Call for Abstracts by 2/15: 35th Social Philosophy Conference

Thirty-Fifth International Social Philosophy Conference

Sponsored by the North American Society for Social Philosophy, with the Department of Philosophy, Oakland University, Rochester, MI

July 19-21, 2018

Proposals in all areas of social philosophy are welcome, but special attention will be devoted to:

Health, Well-being, and Society

We welcome submissions from both members and non-members, but we require that all presenters join the North American Society for Social Philosophy if their papers are accepted and if they present at the conference.

Submission Deadline:  February 15, 2018. Please submit a 300 word abstract at our website:

Questions? Email: contact [at] northamericansocietyforsocialphilosophy [dot] org.

The Program Committee:

Kathryn Norlock, Trent University (chair)

Geoff Karabin, Neumann University

Jennifer Szende, Trent University

Local host:  Mark Navin, Oakland University, Rochester, MI.

Members of the Program Committee may be reached at: program [at] northamericansocietyforsocialphilosophy [dot] org

NASSP Support for International Presenters

The NASSP will waive fees for conference registration and for the banquet for those participants traveling from outside of the United States and Canada.

NASSP Conference Awards for Graduate Students:

The North American Society for Social Philosophy has established the NASSP Awards for Best Graduate Student Papers to promote new scholarship in social philosophy and to encourage student participation in our Conference.

The winners of the annual prizes each receive $300. The prizes are awarded only to conference attendees, though there is no obligation to use the money for conference-related costs. Any graduate student enrolled in a program towards a degree beyond the B.A. or first university diploma is eligible.

The paper may address any topic in social philosophy. Papers should be no more than 3,000 words (include a word count with submission), and they should conform to the requirements set out by the APA for colloquium submissions to annual Divisional meetings.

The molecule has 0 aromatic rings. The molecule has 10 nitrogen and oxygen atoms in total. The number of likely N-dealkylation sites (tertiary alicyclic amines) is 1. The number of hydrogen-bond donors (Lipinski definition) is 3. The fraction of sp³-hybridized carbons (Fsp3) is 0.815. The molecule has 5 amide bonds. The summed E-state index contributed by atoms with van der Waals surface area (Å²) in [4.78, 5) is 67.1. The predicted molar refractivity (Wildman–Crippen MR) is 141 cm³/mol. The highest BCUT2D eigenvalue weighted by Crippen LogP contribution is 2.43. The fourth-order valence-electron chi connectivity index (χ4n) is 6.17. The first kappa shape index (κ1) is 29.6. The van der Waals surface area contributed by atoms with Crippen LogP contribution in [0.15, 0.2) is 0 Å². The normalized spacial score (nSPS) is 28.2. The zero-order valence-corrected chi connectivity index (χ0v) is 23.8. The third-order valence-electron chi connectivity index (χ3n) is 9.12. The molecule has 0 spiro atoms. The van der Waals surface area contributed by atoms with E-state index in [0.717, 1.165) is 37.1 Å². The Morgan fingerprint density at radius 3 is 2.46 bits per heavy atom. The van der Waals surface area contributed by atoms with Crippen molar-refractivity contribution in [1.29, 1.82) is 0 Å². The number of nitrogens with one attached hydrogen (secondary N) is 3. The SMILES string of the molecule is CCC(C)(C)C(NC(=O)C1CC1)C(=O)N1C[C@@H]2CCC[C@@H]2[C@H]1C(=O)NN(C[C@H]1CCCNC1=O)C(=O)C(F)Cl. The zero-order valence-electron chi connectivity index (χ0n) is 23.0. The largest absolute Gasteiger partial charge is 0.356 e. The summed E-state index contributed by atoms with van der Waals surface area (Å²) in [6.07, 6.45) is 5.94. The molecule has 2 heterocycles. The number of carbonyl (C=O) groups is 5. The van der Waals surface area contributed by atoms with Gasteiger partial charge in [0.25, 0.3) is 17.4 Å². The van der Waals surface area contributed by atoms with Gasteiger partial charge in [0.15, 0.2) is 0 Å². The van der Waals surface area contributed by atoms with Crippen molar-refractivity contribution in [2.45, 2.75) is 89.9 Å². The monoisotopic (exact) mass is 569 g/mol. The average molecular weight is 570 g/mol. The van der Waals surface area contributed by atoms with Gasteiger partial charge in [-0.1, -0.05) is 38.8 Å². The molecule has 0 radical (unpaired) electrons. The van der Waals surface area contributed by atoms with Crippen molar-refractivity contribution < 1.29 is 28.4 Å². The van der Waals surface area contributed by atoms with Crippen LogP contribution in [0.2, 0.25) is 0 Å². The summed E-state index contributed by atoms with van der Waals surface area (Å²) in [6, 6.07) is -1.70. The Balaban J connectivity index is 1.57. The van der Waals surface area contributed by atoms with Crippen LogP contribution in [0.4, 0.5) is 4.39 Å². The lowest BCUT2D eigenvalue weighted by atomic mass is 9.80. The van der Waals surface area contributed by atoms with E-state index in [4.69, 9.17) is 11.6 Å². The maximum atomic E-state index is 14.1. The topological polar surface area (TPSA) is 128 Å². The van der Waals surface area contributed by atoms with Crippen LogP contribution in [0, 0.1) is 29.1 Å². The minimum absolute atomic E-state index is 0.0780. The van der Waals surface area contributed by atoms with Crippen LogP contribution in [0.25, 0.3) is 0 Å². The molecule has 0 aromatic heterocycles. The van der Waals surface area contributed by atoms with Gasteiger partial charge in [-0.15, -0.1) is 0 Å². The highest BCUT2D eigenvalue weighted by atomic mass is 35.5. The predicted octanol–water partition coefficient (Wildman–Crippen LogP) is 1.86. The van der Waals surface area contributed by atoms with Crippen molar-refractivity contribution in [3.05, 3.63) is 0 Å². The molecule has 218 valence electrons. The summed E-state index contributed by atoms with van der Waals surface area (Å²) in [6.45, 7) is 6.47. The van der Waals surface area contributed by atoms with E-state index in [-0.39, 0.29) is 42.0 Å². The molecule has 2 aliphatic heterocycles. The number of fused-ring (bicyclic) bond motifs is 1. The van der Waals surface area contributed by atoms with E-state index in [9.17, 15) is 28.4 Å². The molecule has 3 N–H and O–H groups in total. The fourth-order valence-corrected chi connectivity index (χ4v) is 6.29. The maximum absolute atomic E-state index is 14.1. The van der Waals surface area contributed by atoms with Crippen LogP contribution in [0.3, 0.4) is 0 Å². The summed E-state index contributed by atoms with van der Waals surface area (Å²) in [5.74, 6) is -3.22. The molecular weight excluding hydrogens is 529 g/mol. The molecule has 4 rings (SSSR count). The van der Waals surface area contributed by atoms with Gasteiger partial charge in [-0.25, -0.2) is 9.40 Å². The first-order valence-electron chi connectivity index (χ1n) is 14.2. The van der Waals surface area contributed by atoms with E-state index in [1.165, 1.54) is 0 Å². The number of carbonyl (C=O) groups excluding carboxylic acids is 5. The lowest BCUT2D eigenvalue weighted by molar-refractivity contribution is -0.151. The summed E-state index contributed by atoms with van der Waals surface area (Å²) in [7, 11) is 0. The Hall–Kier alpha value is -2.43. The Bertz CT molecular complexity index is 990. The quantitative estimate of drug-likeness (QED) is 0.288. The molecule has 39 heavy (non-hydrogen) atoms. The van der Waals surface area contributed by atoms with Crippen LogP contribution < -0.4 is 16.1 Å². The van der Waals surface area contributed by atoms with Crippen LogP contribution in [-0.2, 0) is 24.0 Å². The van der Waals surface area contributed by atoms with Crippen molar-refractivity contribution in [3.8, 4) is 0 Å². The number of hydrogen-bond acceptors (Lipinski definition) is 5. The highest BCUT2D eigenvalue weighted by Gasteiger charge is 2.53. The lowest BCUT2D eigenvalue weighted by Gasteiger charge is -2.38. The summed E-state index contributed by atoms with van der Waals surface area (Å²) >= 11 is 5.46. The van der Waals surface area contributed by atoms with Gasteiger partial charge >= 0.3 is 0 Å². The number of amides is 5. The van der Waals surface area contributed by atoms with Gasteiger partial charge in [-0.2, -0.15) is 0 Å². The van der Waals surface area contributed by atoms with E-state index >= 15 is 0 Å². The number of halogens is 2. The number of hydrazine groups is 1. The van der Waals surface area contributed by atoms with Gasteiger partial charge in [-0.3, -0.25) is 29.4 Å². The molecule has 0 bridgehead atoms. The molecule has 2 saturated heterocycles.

Those who want to be considered for this award should send their full papers on or before February 15 to gradaward [at] northamericansocietyforsocialphilosophy [dot] org – and they should also submit abstracts to the site by February 15, 2018.

Keynote speakers for 2018

NASSP is pleased to announce that S. Matthew Liao and Serene Khader will deliver the keynote addresses for the 2018 International Social Philosophy Conference in July.  Stay tuned for more information.

Some possible paper topics include:

  • Public goods and citizen well-being
  • Civil obligation and social welfare
  • Holding elected officials accountable
  • Duties of Citizenship
  • The ethics of healthy living
  • Violence, society, and well-being
  • Education and societal flourishing
  • Inclusion versus marginalization
  • Health and marginalized communities
  • Free-markets and the common good
  • Defining health
  • Public institutions and well-being
  • The status of community in an age of political division
  • Entertainment, sport, and well-being.
  • Religious belief as a source of societal flourishing or disruption
  • The macro and micro dimensions of societal flourishing
  • Public Health and the Public Good
  • Food, Water, and Human Rights
  • Resource allocation
  • Immunization and social responsibility
  • Global health justice
  • Ableism and Public Health
  • Disability, accommodation, and the basic structure
  • Health, well-being and urban justice
  • Distributive Justice and Public Health
  • The social dimensions of well-being
  • Healthism
  • Bias in Health
  • Defining well-being
  • Health and Capabilities
  • Capabilities Well-being
  • Biopolitics and Biopower
  • Harm Reduction and Philosophy


CFA by March 15: Insiders and Outsiders